Wednesday, August 26, 2009

The Aegean port of Ancient Corinth. Kechries

In ancient times, Kenchreai was one of the two ports of the inland city-state of Corinth. While Kenchreai served the eastern trade routes,Lechaion on the Corinthian Gulf served the trade routes leading west to Italy and the rest of Europe. SItuated on the eastern side of the Isthmus of Corinth, Kenchreai sat at a natural crossroads for ships arriving from the east and overland traffic heading north and south between central Greece and the Peloponnese. The origin of Kenchreai is unknown, but it must have been inhabited from early times, probably in prehistory, on account of the deep natural harbor that was favorable for landing ships. The area is endowed with abundant water sources, a massive bedrock of oolitic limestone that excellent building stone, and several defensible positions with good viewpoints. The name of the site seems to derive from the ancient Greek word for millet, and the area's capacity for agricultural production is still evident.
The earliest textual sources for Kenchreai, an epitaph of the Late Archaic period (late 6th-early 5th century BC) and references in historical and geographical writings of the Classical to Hellenistic eras (5th-2nd centuries BCE), reveal that there was a permanent settlement and a fortified naval station. Few archaeological remains survive from this early settlement, but it seems to have been located westward form the modern coast, along the prominent ridge that borders the modern village to the north.

Panoramic view of the area of Cenchreai
Kenchreai flourished during the Roman Empire, when the settlement was focused around the crescent-shaped harbor enclosed by massive concrete breakwaters and protected by sea-walls. The local community was small but prosperous, and it was distinguished by its social, cultural, and religious diversity. Ancient literature and inscriptions from the site attest to the presence of cults of Aphrodite, Isis, Asklepios, Poseidon, Dionysos, and Pan. Christianity also arrived at Kenchreai early in the religion's history. According to acts 18:18, the Apostle Paul stopped at Kenchreai during his second missionary journey, where he had his hair cut to fulfill a vow. He mentions the place and a deaconess named Phoebe in the local assembly in his epistle to the Romans . A later ecclesiastical tradition recorded the existence of a bishop at Kenchreai, but the veracity of these accounts is hard to establish.
the ancient harbor
The ancient harbor was partly excavated in 1962-1969 by a team sponsored by the American school of classical studies under the general direction of Professor Robert Scranton. Excavations have uncovered several buildings that attest to the commercial vitality of the port throughout the Roman Empire and into the 7th century, when maritime activity and local habitation apparently diminished. The most impressive buildings located at the north and south ends of the harbor include blocks of rooms near the waterfront (probably warehouses); fishtanks; monumental complexes decorated with sculpted marble, mosaic pavements, and wall-painting (either sacred structures, lavish seaside villas, or rich public benefactions); and a small Christian basilica.=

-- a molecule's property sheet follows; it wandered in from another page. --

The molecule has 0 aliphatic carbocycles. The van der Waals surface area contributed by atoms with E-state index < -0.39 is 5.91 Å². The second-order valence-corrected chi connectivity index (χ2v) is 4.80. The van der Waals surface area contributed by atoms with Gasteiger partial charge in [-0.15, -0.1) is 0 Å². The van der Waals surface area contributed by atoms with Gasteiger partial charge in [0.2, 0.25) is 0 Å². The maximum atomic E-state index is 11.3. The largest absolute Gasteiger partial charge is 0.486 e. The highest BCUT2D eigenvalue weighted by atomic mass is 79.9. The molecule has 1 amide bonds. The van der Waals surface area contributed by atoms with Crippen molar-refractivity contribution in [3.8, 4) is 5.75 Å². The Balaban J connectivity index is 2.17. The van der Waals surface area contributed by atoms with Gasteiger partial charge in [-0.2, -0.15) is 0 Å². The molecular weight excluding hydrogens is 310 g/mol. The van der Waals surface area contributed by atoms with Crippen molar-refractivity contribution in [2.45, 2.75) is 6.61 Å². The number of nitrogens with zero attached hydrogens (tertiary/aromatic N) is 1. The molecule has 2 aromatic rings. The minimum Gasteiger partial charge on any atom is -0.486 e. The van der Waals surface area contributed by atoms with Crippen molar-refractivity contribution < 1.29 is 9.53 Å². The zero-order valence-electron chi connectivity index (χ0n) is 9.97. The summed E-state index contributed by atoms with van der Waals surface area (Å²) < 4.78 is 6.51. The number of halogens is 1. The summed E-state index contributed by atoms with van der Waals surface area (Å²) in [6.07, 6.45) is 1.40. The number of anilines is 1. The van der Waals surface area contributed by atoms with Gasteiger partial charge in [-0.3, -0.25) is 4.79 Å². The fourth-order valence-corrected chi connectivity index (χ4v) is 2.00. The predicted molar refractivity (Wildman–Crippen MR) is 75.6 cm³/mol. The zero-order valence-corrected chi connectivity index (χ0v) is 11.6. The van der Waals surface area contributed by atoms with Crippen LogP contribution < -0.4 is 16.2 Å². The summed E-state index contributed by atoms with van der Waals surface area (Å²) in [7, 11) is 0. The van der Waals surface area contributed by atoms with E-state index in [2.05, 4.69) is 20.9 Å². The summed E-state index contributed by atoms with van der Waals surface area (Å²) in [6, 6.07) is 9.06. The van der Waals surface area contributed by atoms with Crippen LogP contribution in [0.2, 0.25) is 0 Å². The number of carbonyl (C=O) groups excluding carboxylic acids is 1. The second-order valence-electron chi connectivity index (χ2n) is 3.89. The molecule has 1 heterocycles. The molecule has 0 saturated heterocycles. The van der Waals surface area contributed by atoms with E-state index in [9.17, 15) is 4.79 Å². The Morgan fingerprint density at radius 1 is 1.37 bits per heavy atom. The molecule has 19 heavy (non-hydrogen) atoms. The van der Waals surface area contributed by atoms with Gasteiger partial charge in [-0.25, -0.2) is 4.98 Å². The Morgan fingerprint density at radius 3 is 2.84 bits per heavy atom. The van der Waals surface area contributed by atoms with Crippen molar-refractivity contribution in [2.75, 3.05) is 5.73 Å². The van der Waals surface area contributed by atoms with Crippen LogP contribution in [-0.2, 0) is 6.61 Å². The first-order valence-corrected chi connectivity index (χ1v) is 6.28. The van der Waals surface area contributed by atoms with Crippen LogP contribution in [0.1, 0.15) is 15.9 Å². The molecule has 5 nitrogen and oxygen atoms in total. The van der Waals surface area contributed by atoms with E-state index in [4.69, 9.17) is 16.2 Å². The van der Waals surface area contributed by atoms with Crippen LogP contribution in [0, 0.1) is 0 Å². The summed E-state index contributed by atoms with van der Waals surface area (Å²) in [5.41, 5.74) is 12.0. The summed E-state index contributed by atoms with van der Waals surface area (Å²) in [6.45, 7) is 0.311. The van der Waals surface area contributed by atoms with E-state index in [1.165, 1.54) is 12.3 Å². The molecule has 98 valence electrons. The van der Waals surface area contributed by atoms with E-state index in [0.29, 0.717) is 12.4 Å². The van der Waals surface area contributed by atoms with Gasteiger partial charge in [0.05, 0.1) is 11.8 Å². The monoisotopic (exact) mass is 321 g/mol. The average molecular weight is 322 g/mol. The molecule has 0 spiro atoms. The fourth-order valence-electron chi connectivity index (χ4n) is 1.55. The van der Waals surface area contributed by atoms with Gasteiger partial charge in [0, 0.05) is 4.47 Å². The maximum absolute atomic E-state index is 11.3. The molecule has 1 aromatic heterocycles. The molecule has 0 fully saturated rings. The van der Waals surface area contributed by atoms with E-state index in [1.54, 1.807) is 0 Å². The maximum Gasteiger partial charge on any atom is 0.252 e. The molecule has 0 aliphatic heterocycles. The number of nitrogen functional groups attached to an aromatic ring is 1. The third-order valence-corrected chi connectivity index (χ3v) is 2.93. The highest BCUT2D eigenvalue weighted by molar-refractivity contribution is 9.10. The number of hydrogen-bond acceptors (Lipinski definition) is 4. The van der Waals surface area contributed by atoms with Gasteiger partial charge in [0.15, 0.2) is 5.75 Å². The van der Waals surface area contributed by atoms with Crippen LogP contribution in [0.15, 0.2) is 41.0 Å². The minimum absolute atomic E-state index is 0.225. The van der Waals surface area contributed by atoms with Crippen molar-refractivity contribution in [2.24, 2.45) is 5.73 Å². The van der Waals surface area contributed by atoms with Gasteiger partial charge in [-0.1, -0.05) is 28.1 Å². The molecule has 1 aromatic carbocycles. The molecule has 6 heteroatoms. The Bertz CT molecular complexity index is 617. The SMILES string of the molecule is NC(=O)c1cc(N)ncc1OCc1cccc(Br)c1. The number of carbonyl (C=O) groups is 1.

Since 2002, survey and excavation jointly sponsored by the American School and the Greek Ministry of Culture has explored the area immediately north of the harbor on the low coastal ridge called Koutsongila. These new investigations have concentrated on a vast cemetery of Early Roman chamber tombs and Roman to Early Byzantine cist graves, an opulent residential quarter facing seaward, and other large structures overlooking the harbor. The bountiful artifacts and structures found both at the harbor and on Koutsongila reveal the considerable wealth of local residents, including several objects of exceptional artistic quality, and a connection to points of production and exchange to the east in the Aegean islands, Asia Minor, and the Near East.
Historical and geographical texts of the Byzantine and post-Byzantine eras indicate that Kenchreai was still used by travelers and Imperial expeditions. While the ancient harbor could still receive ship traffic after antiquity, the archaeological evidence for medieval occupation is thin, and any permanent settlement must have been smaller than in ancient times. A small harbor facility operated during early modern times, mostly serving to export local produce, including grains, citrus fruit, and tomatoes.

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